Tim enters and greets everyone. He wants to talk about their stuff, starting with Jillian. There's a sweater in her collection that he finds "incongruous." He thinks a different customer would wear it than would wear the rest of her collection. I'm not sure I agree with him right there. It may not be a completely linear through-line, but I can see how that piece could be worn with the others by the same person -- SAVE IT FOR THE RUNWAY SHOW, JEFF. Tim tells her to have fun and experiment. Jillian have fun? Have you met her, Tim? Jillian interviews that she doesn't really have a resolution regarding Tim's suggestion about the sweater look. She says she is going to trust her initial instinct and let the look "sing with the rest of the chorus." I'm imagining the gospel breakdown in "Like A Prayer" right now.
Tim moves to Rami who explains that he stepped back, per Tim's suggestion, and softened the look of some of his pieces. He says it was hard for him because he had worked on the pieces for a long time. It's interesting to me that this season of designers, arguably or maybe just absolutely the most talented in the show's history, will say things like Rami just said. It demystifies the notion of designing and creating a garment. Sometimes, upon getting some critique from Tim that would require they retool a piece, designers make it sound like their muse is holding them hostage. Instead, maybe it's as simple as, "I spent a lot of time on it and didn't want to throw my work away." Or even more likely, "I only know how to do what I did -- not what you're telling me." Rami's a talented guy, though, and can accept criticism and put it into action. He doesn't need to posture. In fact, he says he is happy with the results of the changes that he made. They keep showing the other designers stealing little peeks of each other's collections. It makes them all look really nervous. This ratcheting up of the tension works for me. In all likelihood, they are instead looking at a TV showing Ellen or at a lighting guy from production who just burped. I like it though.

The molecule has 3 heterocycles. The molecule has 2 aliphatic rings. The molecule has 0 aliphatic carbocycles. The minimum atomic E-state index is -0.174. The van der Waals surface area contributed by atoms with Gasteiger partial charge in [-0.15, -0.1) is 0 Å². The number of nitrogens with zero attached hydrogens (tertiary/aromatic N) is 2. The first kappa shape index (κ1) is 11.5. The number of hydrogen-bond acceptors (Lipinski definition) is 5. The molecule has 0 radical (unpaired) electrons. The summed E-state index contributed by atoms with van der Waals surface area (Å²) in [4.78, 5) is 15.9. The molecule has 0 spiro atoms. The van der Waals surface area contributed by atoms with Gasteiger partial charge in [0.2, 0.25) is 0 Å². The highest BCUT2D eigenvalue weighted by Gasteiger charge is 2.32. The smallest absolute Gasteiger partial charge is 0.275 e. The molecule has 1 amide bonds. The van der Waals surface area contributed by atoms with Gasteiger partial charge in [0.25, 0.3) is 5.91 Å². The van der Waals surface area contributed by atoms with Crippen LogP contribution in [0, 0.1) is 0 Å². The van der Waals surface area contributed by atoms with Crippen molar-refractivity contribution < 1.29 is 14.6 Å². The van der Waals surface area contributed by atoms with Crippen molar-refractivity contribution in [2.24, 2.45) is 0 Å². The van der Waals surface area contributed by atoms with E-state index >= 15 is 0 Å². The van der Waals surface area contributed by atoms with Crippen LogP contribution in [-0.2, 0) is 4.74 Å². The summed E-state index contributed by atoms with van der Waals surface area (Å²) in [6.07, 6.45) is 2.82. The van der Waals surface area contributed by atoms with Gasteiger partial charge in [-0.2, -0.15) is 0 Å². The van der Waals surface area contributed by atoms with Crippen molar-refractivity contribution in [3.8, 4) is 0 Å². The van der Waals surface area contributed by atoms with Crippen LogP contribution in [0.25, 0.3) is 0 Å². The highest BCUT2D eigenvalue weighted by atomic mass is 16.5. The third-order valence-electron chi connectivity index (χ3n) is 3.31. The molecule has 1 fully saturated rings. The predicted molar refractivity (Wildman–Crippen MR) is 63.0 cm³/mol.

Tim compliments a piece from Rami's collection and he explains that it was made with 1930s antique lace. It looks lovely, but I wonder if that helps your collection. I don't mean that rhetorically. Maybe for a couture piece, it doesn't really matter if you can't make another one, but the production of duplicates of that dress is obviously not sustainable. Or maybe there are warehouses of antique lace that I'm not aware of, which could very well be the case. In any event, Tim likes it. He calls it a "knockout" which Rami interviews makes him feel very confident.